a labor of love: mapping central park’s trees

Ken Chaya, left, and Edward Sibley Barnard are admirers of a black tupelo in Central Park that is one of 150 or so trees in Central Park that survive from the era of its creation nearly a century and a half ago. (photo from the New York Times, May 31, 2011)

This article from today’s New York Times tells of two friends who have spent two years putting together a map of the trees in Central Park, New York.   Of the approximately 23,000 trees in the park, only about 150 remain from the era when the park was first designed and planted (mid nineteenth century).  Wish we had a map like this for Golden Gate Park!  What a great gift to the public!

“Ken Chaya and Edward Sibley Barnard are not like most people. Spend two hours walking the oxygen-infused oasis with this pair as quirky as the Quercus prinus (chestnut oak), and it’s as if all of your senses are on steroids.

You smell the fresh wintergreen scent of a sweet birch branch split open. You pick up a crusty pod from the Kentucky coffeetree and taste the molasses-like jelly inside (but not the seeds, which can be toxic if they are not cooked). You run your hands over the winged branches of the Euonymus alatus and they feel like cork.

You are mesmerized by the magenta leaves glowing atop the variegated European elm because of a beautiful defect. You hear a magnolia warbler chirping on a black cherry tree deep in the serenity of the woods.

And then you begin to understand the pure wonder that drove these two men to give up two and a half years of their lives to make a map that artfully and painstakingly details 19,933 trees in Central Park.

“The more I look at it and study it,” Mr. Chaya said under a pin oak in the park one day last week, “the more it reveals its secrets to me.”

Their map includes 174 species and represents about 85 percent of the vegetation on the park’s 843 acres.

“Do I want every tree?” asked Mr. Chaya, 55, a birder and freelance graphic designer. “Of course, but I’m crazy. You can’t have every tree. There’s great hubris in wanting every tree. But we got the big ones, we have the important ones.”

The pair, working independently from the city and without any subsidy from the Central Park Conservancy, the nonprofit organization that manages the park, said they had spent nearly $40,000 on the project — testing their families’ patience — because they cherished Central Park’s trees and wanted others to as well. They hope to just break even.

The two-sided, waterproof, 36-by-26-inch map, called “Central Park Entire: The Definitive Illustrated Folding Map,” is sold for $12.95 at the Dairy in the park and on the men’s Web site, CentralParkNature.com. They have sold about 1,100 copies of the $35 poster version since January. Some of the proceeds go to the Conservancy, the men said.”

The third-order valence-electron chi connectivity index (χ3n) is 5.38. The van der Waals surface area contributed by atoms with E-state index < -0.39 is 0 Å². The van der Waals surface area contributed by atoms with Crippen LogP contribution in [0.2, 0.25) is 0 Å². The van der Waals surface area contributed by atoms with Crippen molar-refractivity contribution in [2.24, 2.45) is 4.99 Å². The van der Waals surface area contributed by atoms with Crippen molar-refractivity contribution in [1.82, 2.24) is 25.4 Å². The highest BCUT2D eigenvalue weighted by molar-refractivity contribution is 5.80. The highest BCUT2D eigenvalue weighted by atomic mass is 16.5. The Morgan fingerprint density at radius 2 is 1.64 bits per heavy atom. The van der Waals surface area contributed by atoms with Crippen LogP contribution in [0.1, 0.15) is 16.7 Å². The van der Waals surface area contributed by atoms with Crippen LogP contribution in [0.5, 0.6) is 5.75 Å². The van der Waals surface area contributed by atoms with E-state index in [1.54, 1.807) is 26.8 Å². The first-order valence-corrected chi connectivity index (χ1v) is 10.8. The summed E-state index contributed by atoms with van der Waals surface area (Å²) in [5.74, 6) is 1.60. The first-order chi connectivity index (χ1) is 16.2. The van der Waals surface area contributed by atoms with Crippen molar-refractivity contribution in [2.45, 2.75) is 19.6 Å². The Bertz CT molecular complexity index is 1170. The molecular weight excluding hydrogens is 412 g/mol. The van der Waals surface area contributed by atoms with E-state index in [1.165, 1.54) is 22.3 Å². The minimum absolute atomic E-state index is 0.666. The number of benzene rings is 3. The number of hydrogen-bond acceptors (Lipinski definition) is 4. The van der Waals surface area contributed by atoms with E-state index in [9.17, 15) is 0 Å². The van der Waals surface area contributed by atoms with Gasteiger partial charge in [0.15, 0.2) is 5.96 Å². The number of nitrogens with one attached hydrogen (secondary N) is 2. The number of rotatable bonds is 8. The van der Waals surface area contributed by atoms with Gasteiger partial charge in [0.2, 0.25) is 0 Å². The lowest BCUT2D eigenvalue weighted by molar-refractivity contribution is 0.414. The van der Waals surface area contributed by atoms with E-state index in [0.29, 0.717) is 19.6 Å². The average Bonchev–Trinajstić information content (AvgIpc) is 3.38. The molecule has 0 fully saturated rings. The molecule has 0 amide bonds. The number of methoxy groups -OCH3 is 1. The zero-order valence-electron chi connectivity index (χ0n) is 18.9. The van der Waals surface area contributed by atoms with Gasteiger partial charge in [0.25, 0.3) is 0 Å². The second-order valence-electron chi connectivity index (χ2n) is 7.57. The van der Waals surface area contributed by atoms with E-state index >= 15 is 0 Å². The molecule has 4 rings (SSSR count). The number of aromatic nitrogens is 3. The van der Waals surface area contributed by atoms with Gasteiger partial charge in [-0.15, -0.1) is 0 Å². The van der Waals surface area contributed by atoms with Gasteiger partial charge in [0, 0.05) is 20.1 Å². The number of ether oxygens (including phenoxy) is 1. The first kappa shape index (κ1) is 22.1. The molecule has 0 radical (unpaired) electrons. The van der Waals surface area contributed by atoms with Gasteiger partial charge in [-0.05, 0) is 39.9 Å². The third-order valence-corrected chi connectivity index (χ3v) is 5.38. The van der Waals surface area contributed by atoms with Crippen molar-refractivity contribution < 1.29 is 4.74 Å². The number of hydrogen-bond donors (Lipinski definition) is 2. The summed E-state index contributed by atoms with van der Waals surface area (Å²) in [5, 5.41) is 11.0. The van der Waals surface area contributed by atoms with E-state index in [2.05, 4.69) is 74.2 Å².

via 2 Enthusiasts Compose Map of Central Park Trees – NYTimes.com.


About fromthethicket

I'm a landscape historian and professor emeritus of landscape architecture, UC Davis. I live in San Francisco.
This entry was posted in plants, trees/urban forest and tagged , , . Bookmark the permalink.

1 Response to a labor of love: mapping central park’s trees

  1. milliontrees says:

    I saw this article in the Times this morning. Being a tree lover I was, of course, very interested in it and it raised some questions in my mind.

    How does the life expectancy of the trees in Golden Gate Park compare to that in Central Park? Only 150 of over 23,000 trees in Central Park have been there as long as the park (1862). Have we experienced that high tree turnover in GG Park?

    I was astounded that they have had two deaths-by-tree and one serious brain injury in two years. We haven’t had a tree death since 2008. The redwood branch in Stern Grove that killed a young woman in 2008 had been identified as hazardous by a certified arborist 5 years before this fatal accident. So, what does that say–if anything–about tree inspections in Central Park? Are we actually doing a better job at inspections (and apparently a less good job at then acting on those inspections)?

    They seem to have greater diversity of trees in Central Park than we do in GG Park. If so, why? Is it harder to grow trees in San Francisco because of the climate?

    Thanks for bringing this interesting article to the attention of your readers. It is a thought provoking article.

Leave a Reply

Fill in your details below or click an icon to log in:

WordPress.com Logo

You are commenting using your WordPress.com account. Log Out /  Change )

Facebook photo

You are commenting using your Facebook account. Log Out /  Change )

Connecting to %s